SF denies Spin’s appeal to operate electric scooters, but offers some hope

Spin, the electric scooter company recently bought by Ford, still won’t be able to operate in San Francisco. Well, at least for now. This comes after Spin appealed the San Francisco Municipal Transportation Agency’s decision regarding electric scooter permits in the city. A neutral officer, James Doyle, has since denied Spin’s appeal.

“The SFMTA is pleased the hearing officer validated our permitting process, which above all, prioritized the public interest,” SFMTA Communications Manager Ben Jose said in a statement to TechCrunch. “The SFMTA developed a fair, thoughtful and transparent permit program. Permits were awarded to the companies with the best applications that demonstrated a commitment to operating a safe, equitable and accountable service.”

There is, however, a silver lining for Spin. The hearing officer recommends the SFMTA consider having Spin participate in the second half of the one-year pilot program. That’s because “Spin appears to be an experienced and capable operator, and because allowing additional operators will enhance the probability of success of the powered e-scooter share program in San Francisco,” Doyle wrote in his decision.

Citing Section 916 of the electric scooter program, which states that after the initial six-month period, the SFMTA may evaluate those with permits and reassess compliance, Doyle says that provides a “natural juncture” in the program. After the first six months of the program, the SFMTA can potentially increase the number of scooters from the current max of 625 to 2,500. This juncture, Doyle said, should be able to accommodate the addition of other operators.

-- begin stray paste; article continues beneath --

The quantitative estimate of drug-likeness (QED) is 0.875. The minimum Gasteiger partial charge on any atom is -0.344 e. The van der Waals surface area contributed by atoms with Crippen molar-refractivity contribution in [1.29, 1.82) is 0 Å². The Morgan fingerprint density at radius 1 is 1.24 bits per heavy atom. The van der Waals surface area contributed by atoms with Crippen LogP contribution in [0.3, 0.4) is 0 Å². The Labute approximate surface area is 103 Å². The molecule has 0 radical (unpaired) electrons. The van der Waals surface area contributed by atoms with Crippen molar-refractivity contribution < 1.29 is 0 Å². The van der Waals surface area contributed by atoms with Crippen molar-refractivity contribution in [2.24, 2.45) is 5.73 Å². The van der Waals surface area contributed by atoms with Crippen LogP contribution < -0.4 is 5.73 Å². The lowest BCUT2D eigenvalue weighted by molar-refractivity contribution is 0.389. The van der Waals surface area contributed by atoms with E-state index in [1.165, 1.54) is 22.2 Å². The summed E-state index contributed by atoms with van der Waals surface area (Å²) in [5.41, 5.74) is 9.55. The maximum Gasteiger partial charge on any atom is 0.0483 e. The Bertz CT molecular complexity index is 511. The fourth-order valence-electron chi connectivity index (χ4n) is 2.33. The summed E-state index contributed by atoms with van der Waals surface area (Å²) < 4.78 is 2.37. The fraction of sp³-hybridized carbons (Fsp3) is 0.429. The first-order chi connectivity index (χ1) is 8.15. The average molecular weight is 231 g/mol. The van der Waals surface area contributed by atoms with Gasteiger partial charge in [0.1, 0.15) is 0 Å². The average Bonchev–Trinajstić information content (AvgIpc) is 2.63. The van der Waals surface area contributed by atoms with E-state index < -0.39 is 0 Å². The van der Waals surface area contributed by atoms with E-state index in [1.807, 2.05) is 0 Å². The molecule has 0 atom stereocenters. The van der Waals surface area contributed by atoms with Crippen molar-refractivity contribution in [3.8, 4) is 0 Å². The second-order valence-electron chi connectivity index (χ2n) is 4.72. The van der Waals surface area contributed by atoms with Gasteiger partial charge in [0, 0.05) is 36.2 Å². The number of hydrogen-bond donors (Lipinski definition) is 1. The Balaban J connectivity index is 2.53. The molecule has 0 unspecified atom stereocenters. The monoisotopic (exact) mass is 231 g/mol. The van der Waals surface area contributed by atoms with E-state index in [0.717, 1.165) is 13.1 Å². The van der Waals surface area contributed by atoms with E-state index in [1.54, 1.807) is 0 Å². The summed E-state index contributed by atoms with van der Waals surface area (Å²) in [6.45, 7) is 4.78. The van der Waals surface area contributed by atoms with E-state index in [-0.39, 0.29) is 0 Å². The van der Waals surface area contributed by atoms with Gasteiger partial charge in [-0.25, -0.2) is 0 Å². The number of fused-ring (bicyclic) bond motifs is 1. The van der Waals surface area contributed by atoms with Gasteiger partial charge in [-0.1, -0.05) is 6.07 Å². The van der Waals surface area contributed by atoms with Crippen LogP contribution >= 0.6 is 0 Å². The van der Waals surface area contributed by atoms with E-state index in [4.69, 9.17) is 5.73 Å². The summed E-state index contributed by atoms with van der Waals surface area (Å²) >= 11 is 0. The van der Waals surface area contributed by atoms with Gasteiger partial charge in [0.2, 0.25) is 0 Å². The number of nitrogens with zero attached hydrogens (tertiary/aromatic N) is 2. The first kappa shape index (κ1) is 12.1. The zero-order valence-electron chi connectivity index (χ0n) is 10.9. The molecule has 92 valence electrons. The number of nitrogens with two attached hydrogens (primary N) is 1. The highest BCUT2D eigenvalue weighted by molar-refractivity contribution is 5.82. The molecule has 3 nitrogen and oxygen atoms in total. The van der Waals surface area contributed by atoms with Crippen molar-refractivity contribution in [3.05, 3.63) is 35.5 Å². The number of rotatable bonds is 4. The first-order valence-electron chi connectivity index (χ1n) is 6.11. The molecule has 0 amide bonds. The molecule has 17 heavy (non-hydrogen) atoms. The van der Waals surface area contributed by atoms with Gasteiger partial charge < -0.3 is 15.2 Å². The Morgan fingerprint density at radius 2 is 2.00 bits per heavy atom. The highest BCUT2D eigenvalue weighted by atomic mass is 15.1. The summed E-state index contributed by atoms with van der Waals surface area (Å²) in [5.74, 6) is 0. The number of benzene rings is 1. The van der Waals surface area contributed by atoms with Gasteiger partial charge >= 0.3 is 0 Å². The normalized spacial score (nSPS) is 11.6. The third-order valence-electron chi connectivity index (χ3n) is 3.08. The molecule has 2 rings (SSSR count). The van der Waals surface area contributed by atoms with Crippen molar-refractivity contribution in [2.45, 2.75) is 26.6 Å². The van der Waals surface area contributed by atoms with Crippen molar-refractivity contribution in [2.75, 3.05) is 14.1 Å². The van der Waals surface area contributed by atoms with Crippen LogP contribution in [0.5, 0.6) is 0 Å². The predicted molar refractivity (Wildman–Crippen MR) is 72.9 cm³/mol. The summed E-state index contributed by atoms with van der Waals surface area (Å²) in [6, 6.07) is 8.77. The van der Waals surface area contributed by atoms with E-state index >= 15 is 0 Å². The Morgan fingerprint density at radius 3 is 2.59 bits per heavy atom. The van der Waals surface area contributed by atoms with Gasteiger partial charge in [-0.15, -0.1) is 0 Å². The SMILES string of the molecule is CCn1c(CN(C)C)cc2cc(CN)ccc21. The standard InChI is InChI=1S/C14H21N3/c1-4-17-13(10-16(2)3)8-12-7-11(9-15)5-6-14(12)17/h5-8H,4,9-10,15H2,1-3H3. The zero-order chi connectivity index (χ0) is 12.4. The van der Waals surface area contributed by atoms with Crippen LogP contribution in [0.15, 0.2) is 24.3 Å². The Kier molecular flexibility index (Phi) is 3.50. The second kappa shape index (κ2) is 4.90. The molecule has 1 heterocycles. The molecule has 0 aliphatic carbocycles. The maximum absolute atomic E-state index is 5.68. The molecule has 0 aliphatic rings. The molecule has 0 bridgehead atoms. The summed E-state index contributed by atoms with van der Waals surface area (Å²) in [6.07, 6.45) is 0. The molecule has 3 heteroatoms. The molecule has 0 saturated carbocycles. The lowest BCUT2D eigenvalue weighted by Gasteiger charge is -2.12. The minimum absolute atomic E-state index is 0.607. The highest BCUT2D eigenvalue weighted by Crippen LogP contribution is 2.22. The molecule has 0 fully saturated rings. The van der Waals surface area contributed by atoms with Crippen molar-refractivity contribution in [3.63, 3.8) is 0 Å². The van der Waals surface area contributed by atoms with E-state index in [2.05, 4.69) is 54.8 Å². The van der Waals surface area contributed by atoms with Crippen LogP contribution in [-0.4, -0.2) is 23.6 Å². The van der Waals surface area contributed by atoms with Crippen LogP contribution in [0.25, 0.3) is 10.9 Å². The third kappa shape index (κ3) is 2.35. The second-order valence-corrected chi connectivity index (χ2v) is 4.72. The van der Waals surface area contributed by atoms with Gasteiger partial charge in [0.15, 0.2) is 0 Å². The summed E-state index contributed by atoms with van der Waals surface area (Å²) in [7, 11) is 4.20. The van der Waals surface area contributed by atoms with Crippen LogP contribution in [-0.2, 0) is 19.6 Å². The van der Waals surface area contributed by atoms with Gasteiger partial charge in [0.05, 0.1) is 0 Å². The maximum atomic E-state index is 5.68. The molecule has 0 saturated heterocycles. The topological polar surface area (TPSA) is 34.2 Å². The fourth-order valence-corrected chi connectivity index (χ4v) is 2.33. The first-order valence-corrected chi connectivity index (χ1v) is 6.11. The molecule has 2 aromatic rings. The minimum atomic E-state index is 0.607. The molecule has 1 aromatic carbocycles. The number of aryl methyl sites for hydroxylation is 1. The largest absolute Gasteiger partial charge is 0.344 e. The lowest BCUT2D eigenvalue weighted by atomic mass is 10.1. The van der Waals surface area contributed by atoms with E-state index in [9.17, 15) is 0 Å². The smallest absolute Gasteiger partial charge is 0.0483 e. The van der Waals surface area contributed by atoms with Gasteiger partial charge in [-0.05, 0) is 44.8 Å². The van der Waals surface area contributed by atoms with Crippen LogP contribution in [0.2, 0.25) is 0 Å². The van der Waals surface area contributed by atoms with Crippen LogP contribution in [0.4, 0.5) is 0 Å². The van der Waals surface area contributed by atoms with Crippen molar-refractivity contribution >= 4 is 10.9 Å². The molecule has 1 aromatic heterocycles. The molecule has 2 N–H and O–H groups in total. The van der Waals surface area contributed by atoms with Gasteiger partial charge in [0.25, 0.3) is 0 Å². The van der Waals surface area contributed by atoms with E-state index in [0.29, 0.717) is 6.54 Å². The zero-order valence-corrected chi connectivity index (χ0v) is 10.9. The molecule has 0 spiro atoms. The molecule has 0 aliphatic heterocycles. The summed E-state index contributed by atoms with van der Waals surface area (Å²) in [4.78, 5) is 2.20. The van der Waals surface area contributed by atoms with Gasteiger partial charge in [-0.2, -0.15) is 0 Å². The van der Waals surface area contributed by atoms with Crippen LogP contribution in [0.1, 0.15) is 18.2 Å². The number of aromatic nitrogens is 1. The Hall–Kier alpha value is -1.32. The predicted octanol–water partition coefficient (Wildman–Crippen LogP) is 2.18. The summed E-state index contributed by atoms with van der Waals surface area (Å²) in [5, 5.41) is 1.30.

“We were heartened by the Hearing Officer’s strong recommendation that Spin be granted a permit by the SFMTA at the six-month mark of the pilot,” a Spin spokesperson told TechCrunch via email. “While it’s disappointing that Spin can’t immediately serve our hometown, we appreciate the Hearing Officer’s acknowledgment of our experience and capabilities, and we look forward to working with the SFMTA to serve more San Franciscans with an alternative mobility mode and hire locally from the community.”

Currently, Skip and Scoot are the only two companies permitted to operate electric scooters in SF. Since deploying their respective fleets in October, both have experienced some growing pains — mostly pertaining to theft and vandalism. That has led both Scoot and Skip to add locks to their fleets.

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